“This isn’t about supporting this developer or that developer,” Cranley said at the Feb. 25 Cincinnati City Council meeting at which the proposals were passed. “This is about whether there should be a cap on liquor licenses or not. Let a thousand flowers bloom. Let the market determine which bars should succeed and fail.”
Ohio is one of 17 states that limits the number of liquor licenses a city can receive. Municipalities are limited to one per 2,000 residents, and with 161 for bars and restaurants, Cincinnati is currently over its limit, which shrank to 149 as the city’s population declined.
Ohio’s cap on liquor licenses is a holdover from the country’s immediate post-prohibition years, when lawmakers tried to navigate a compromise between the country’s distaste for its alcohol ban with the lingering political power of the temperance movement.
The license caps have remained stubbornly lodged in the state’s legal code due to the vested interests of distributors and current license holders who have big money at stake in the system as it stands. If the number of licenses in the state goes up as the cap is eliminated, those who hold licenses now worth tens of thousands of dollars could see their value deflate significantly. They would also face a rush of new business competition.
With 12 extra licenses above the state’s cap in the city and no end to the caps in sight, it could be years before someone looking to go through the state’s liquor license application process would be issued a new one at a cost of more than $2,000 a year. The alternative is to buy a license on the open market, the cost of which averages about $20,000 in the Cincinnati area, presenting a big barrier to small businesses looking to get their start.
That’s where CEDs come in. They allow a city to get more liquor licenses than normally stipulated under state law, but only in specific neighborhoods. Cincinnati’s first CEDs were two districts at The Banks created in 2008. In 2010, council made it much cheaper for applicants looking to revitalize the city’s neighborhoods to apply for a CED, lowing the cost from $15,000 to $1,500.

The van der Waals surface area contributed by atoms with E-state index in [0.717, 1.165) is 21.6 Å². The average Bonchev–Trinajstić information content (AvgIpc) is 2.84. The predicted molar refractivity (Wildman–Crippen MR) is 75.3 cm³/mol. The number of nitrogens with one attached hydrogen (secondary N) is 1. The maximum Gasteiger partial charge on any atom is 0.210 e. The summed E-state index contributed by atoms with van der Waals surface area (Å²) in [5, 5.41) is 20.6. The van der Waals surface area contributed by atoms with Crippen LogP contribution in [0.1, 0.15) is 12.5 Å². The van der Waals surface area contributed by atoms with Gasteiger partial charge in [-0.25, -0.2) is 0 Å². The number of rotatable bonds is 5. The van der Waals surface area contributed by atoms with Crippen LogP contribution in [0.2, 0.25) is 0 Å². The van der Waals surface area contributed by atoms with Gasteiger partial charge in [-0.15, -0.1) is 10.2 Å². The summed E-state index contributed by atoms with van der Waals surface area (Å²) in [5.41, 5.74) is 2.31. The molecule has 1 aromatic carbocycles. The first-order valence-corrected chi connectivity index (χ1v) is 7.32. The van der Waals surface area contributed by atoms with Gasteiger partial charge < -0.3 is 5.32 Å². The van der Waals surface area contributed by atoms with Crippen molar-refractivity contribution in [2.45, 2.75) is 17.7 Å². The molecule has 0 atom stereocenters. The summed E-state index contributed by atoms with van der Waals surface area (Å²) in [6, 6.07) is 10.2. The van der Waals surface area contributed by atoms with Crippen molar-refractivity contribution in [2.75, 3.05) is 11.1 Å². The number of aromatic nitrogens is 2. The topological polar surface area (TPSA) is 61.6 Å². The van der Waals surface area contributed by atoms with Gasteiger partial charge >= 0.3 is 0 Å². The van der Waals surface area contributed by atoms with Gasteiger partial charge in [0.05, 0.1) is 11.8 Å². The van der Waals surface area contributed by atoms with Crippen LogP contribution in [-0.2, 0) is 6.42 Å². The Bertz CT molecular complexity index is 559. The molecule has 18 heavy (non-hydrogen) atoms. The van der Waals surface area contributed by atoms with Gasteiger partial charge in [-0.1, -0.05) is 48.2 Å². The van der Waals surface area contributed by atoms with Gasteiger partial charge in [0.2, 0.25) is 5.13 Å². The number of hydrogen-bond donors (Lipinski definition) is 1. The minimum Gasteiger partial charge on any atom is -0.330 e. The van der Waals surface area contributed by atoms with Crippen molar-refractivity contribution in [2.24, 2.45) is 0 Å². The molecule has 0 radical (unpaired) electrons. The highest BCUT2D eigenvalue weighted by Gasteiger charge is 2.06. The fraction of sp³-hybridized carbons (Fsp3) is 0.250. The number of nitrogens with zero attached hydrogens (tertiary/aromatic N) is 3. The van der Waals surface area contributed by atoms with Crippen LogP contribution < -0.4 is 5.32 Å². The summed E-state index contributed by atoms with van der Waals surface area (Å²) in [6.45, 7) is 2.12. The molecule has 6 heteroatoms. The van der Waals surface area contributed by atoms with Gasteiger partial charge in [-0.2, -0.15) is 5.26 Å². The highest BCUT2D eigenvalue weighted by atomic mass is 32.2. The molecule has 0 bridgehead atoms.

Since that time, the city has named 10 more districts in Northside, Over-the-Rhine, Walnut Hills, Pleasant Ridge, CUF, Madisonville, East Price Hill, Short Vine, College Hill and 3 East, a district encompassing East Side neighborhoods East End, Columbia Tusculum and Linwood.
So far, community leaders in many of those neighborhoods have been pleased with the results of the districts.
“It’s been a boom for Northside,” says Northside Community Council President Oliver Kroner. “Our neighborhood appeals to startups and young businesses — anything to help reduce startup costs helps bring these efforts to life. The CED has added to the variety of dining/entertainment options in Northside, drawing in new patrons. It really has created a ‘district’ attracting people from all over the city.”
Kroner acknowledges that there have been some minor problems with parking and that occasionally residents express reservations about yet another new restaurant or bar, but he says the community is finding other ways to address those issues and is overall very supportive of the district.
Former Walnut Hills Area Council President Kathy Atkinson says the Community Entertainment District designation has been good for the neighborhood, driving increased foot traffic and interest in more development. But she says the CED is just one tool among many that communities should utilize to spur revitalization and that the process by which communities arrive at the designation is vital.
Atkinson stressed that various civic groups, including the community council and the Walnut Hills Redevelopment Foundation, spent months engaging the community to get perspective from residents and business owners. They worked with residents to address concerns about security and hours of operation for new businesses brought into the neighborhood by the district designation and how those businesses would fit into the existing fabric and character of the community.
“It is a tool that should be considered with respect to the initial gains for increased commerce while discerning how it fits into the long-term vision for the community,” Atkinson says. “As with any neighborhood revitalization, any tool in the tool kit is only successful if folks understand how to use the tool and then actually use it appropriately.” ©